I speak in support of the Conservative amendments, which are important and echo a theme that ran throughout our discussions in Committee. Whatever our views about the arms trade and necessity for controlsthere are different views about those mattersparliamentary scrutiny is essential. Later, we shall discuss the core issue of prior scrutiny. In the absence of prior scrutiny, the point has been made by the Members representing all three parties that were represented in Committee that there would be considerable merit in escalating the level of parliamentary scrutiny generally. It was thought that the negative procedure is too weak, and where possible it should be replaced with delayed action; and where there is delayed action, it should be replaced with affirmative action. That is the substance of the Conservative amendment, which is a useful one, and I hope that the hon. Member for Salisbury (Mr. Key) will pursue it.
I move on to cumulative effects, which are taken up by amendment No. 36. My hon. Friend the Member for Richmond Park (Dr. Tonge) made the point well. The current crisis underlines the necessity for having such criteria built into legislation. We are on the brink of at least one new arms race between India and Pakistan. Under current proposals, every export application would be considered individually. However, the problem when there is an arms race is knowing precisely when the cumulative effect is getting out of control.
An individual contract taken in isolation may be beneficial or neutral in its impact, but the exporting country might want to say that the point was being reached where the arming of Pakistan or India, or both, was getting out of control. The cumulative effect is what we must consider.
Similarly, the economic environment is changing rapidly. If there is a major economic shock leading to falling commodity prices, the effects of deteriorating international economic conditions will quickly undermine the conditions under which, for example, the heavily indebted poor countries have had debt relief. The position of many western hemisphere countries, including those in Latin America, is precarious. Only yesterday, I saw figures showing that the debt service to export ratio of many of those countries is close to what it was before the defaults of the 1980s. Adverse international economic conditions could well precipitate a crisis in both groups of countries. If that is the case, we need to consider not just individual export contracts in isolation, but the overall effect of large volumes of arms exports going through the process and destabilising countries' economies. The cumulative impact therefore needs to be built into the language of the Bill.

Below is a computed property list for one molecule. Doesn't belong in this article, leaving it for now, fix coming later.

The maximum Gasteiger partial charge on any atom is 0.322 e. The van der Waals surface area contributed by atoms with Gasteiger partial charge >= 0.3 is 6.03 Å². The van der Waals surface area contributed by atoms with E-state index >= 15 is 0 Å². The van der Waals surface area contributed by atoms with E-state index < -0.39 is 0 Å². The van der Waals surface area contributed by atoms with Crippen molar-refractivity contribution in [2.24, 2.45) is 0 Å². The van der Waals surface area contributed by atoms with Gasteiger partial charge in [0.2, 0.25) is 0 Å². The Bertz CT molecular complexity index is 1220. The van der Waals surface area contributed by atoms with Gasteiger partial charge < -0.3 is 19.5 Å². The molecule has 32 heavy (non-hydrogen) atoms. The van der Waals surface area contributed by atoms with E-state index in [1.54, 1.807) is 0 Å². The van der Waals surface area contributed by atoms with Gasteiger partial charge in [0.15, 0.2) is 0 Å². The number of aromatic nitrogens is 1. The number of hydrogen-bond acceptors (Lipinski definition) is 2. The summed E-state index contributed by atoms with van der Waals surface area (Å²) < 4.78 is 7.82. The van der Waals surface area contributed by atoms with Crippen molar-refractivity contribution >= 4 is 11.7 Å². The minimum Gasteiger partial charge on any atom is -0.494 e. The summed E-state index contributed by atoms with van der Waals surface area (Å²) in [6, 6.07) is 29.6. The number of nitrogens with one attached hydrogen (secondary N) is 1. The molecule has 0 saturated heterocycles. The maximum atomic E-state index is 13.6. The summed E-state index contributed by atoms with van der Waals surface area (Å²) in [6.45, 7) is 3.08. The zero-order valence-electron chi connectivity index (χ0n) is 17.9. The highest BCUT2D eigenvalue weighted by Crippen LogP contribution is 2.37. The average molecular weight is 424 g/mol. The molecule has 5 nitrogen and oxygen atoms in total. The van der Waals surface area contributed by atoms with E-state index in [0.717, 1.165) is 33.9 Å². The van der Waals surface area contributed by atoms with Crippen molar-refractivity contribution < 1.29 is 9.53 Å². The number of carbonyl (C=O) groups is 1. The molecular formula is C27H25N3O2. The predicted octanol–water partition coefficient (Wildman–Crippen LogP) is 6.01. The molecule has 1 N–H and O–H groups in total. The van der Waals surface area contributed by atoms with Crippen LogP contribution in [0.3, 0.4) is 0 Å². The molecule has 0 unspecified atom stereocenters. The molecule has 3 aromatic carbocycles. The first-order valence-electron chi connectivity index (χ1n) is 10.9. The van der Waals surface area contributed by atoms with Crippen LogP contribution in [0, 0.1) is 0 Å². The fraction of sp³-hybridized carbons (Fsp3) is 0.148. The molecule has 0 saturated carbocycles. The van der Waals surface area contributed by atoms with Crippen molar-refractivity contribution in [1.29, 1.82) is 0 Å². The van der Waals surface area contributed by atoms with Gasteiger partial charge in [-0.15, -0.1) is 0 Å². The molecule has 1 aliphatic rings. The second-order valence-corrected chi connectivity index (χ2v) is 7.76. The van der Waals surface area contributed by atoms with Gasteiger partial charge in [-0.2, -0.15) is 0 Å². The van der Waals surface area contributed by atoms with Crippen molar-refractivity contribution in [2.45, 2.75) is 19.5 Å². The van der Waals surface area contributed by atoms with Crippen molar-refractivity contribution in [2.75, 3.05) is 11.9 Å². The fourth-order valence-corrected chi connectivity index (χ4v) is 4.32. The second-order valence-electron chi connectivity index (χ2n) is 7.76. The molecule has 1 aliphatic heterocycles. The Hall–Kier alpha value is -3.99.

We have had a detailed exposition of the legal advice on sustainable development that is now available, but was not available in Committee. "Sustainable development" has become a buzz phrase. I was involved in writing the Brundtland report, so I have a vested interest in its interpretation of sustainable development. The key point is not whether or not we accept that definition, but that sustainable development is becoming institutionalised. The International Development Bill builds sustainable development into our legislation. We have passed the point at which it is simply an issue to be discussed by people involved in development; it is now becoming part of public law, and should be recognised as such.
The core point about sustainable development is that if, in future, Ministers wish to introduce export controls on the grounds of sustainable development, they will not be able to do so under current legislation; there are no powers for such action. If, on the other hand, they were succeeded by other Ministers who had little interest in the subject or, indeed, held it in contempt, those Ministers could simply dismiss any sustainable development criteria with perfunctory parliamentary scrutiny. Sustainable development should therefore be built into the Bill. It is inexcusable that the Government should have difficulty with that phrase; indeed, it is inexplicable. I suspect that someone in the Department decided that they did not want woolly-minded environmentalists getting in the way of hard business decisions on arms exports, and decided to strike sustainable development from the Bill. Having done so, they have landed the Minister not only with political, but legal, problems. I hope that he will think about that again.